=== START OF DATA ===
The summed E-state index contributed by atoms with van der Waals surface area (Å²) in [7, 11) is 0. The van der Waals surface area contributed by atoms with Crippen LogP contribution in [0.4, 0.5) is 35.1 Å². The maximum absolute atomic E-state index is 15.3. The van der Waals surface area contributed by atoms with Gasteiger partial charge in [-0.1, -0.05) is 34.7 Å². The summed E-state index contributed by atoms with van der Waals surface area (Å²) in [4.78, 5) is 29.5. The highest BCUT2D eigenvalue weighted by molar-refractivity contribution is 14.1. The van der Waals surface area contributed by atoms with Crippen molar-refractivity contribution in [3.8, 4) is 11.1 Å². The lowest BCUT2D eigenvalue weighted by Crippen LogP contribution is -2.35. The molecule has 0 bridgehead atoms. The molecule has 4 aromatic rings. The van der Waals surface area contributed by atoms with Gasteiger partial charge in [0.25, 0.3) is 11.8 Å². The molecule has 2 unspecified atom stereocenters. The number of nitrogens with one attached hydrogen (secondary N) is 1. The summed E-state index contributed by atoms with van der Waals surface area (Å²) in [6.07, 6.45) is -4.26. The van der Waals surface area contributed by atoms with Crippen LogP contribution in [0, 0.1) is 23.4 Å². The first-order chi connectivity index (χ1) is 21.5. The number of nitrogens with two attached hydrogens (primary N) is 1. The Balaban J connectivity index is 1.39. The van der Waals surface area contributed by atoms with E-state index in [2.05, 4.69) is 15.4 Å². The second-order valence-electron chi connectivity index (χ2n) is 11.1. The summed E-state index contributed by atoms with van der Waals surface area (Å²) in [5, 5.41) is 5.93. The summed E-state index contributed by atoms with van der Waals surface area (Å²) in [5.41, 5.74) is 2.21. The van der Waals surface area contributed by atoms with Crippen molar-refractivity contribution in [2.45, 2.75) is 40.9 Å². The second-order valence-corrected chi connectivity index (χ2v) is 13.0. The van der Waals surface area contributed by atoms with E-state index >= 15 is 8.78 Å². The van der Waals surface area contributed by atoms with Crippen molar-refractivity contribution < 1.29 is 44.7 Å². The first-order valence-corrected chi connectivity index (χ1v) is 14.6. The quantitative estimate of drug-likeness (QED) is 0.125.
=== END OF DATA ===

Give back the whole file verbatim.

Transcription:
The summed E-state index contributed by atoms with van der Waals surface area (Å²) in [7, 11) is 0. The van der Waals surface area contributed by atoms with Crippen LogP contribution in [0.4, 0.5) is 35.1 Å². The maximum absolute atomic E-state index is 15.3. The van der Waals surface area contributed by atoms with Gasteiger partial charge in [-0.1, -0.05) is 34.7 Å². The summed E-state index contributed by atoms with van der Waals surface area (Å²) in [4.78, 5) is 29.5. The highest BCUT2D eigenvalue weighted by molar-refractivity contribution is 14.1. The van der Waals surface area contributed by atoms with Crippen molar-refractivity contribution in [3.8, 4) is 11.1 Å². The lowest BCUT2D eigenvalue weighted by Crippen LogP contribution is -2.35. The molecule has 0 bridgehead atoms. The molecule has 4 aromatic rings. The van der Waals surface area contributed by atoms with Gasteiger partial charge in [0.25, 0.3) is 11.8 Å². The molecule has 2 unspecified atom stereocenters. The number of nitrogens with one attached hydrogen (secondary N) is 1. The summed E-state index contributed by atoms with van der Waals surface area (Å²) in [6.07, 6.45) is -4.26. The van der Waals surface area contributed by atoms with Crippen LogP contribution in [0, 0.1) is 23.4 Å². The first-order chi connectivity index (χ1) is 21.5. The number of nitrogens with two attached hydrogens (primary N) is 1. The Balaban J connectivity index is 1.39. The van der Waals surface area contributed by atoms with E-state index in [2.05, 4.69) is 15.4 Å². The second-order valence-electron chi connectivity index (χ2n) is 11.1. The summed E-state index contributed by atoms with van der Waals surface area (Å²) in [5, 5.41) is 5.93. The summed E-state index contributed by atoms with van der Waals surface area (Å²) in [5.41, 5.74) is 2.21. The van der Waals surface area contributed by atoms with Crippen molar-refractivity contribution in [2.45, 2.75) is 40.9 Å². The second-order valence-corrected chi connectivity index (χ2v) is 13.0. The van der Waals surface area contributed by atoms with E-state index >= 15 is 8.78 Å². The van der Waals surface area contributed by atoms with Crippen molar-refractivity contribution < 1.29 is 44.7 Å². The first-order valence-corrected chi connectivity index (χ1v) is 14.6. The quantitative estimate of drug-likeness (QED) is 0.125.